Harlow residents asked to fill in national highways survey

Politics / Wed 2nd Jul 2014 at 09:29am

PEOPLE in Harlow are being asked to fill in a national survey about highways and transport – Essex County Council will then use the results to plan its work and budget.

A random selection of people will receive the National Highways and Transport Public Satisfaction survey through the post in the next few weeks.

Essex County Council is one of 78 local authorities to sign up to the standardised survey which asks members of the public exactly the same questions, wherever they live in the country.

Results from the survey are used by local authorities to make comparisons, share in best practice and identify opportunities to work together in the future.

The questionnaire will be sent to a random sample of Essex residents in June, followed by a reminder. Local and national results will be published in early October.

Residents who receive the questionnaire can complete the survey on line if they prefer. A short web address will be printed on the front of the questionnaire and they will be required to enter a code before completing the questionnaire.

There are questions about roads, pavements, street lights and transport. Analysis of the results is one way that Essex County Council can assess how it is performing and which services to prioritise and to improve.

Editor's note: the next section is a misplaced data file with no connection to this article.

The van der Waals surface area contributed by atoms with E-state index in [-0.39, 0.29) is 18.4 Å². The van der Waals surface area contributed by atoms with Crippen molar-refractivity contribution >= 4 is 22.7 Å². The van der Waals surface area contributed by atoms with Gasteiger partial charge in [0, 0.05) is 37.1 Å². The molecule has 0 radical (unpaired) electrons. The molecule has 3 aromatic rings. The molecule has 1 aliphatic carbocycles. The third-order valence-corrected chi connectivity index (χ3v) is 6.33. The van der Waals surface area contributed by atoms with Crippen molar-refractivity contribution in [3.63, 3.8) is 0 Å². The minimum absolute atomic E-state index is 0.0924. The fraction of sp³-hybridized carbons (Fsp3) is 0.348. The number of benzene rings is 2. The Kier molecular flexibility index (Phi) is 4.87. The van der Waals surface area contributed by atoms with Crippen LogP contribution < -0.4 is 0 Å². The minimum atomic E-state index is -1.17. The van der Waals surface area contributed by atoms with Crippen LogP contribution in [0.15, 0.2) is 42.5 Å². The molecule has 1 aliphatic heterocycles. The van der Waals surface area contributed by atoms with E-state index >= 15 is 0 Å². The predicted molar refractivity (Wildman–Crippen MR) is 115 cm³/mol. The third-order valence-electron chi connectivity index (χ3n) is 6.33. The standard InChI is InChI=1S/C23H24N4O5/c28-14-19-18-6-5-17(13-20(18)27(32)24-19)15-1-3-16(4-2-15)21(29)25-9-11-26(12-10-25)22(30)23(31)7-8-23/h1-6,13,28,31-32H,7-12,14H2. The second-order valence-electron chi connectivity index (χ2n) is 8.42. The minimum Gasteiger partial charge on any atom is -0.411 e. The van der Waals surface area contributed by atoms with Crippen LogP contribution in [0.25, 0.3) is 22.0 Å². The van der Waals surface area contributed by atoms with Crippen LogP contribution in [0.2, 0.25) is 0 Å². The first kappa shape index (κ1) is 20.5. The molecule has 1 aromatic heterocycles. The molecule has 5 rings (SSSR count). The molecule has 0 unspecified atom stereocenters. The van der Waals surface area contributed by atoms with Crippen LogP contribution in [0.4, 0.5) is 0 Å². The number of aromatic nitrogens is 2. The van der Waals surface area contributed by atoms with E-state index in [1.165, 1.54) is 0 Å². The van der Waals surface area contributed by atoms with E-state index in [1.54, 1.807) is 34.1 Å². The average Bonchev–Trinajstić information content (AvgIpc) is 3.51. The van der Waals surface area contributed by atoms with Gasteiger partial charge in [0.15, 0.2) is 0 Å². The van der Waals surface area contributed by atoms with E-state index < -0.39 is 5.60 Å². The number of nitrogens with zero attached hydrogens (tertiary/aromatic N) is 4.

Cllr Rodney Bass, Essex County Council Cabinet Member for Highways and Transportation, said: “We often hear that people are unhappy with potholes and street lighting. This survey gives residents a chance to tell us what they think about all of our work.

“There is more to Essex Highways than potholes and streetlights. We manage 10,000 miles of roads and pavements, keep over 236,000 drains clear, send out 59 gritting lorries in the winter and this year we are spending £2 million on road flooding hotspots.

“This survey is residents’ chance to tell us what we’re doing well and what we could do better. We will look at the results when planning our work and budget.”

Peter Radford, Chair of the NHT Network Survey Steering Group said: “There are clear benefits to conducting a public survey in this way. As well as providing excellent value for money, it also enables everyone involved to identify areas of best practice and spot national, regional and local trends.

“This is not about producing a league table to champion one geographical area over another, it is about understanding customer views better and working together to deliver the most satisfactory yet efficient outcomes for local residents.”

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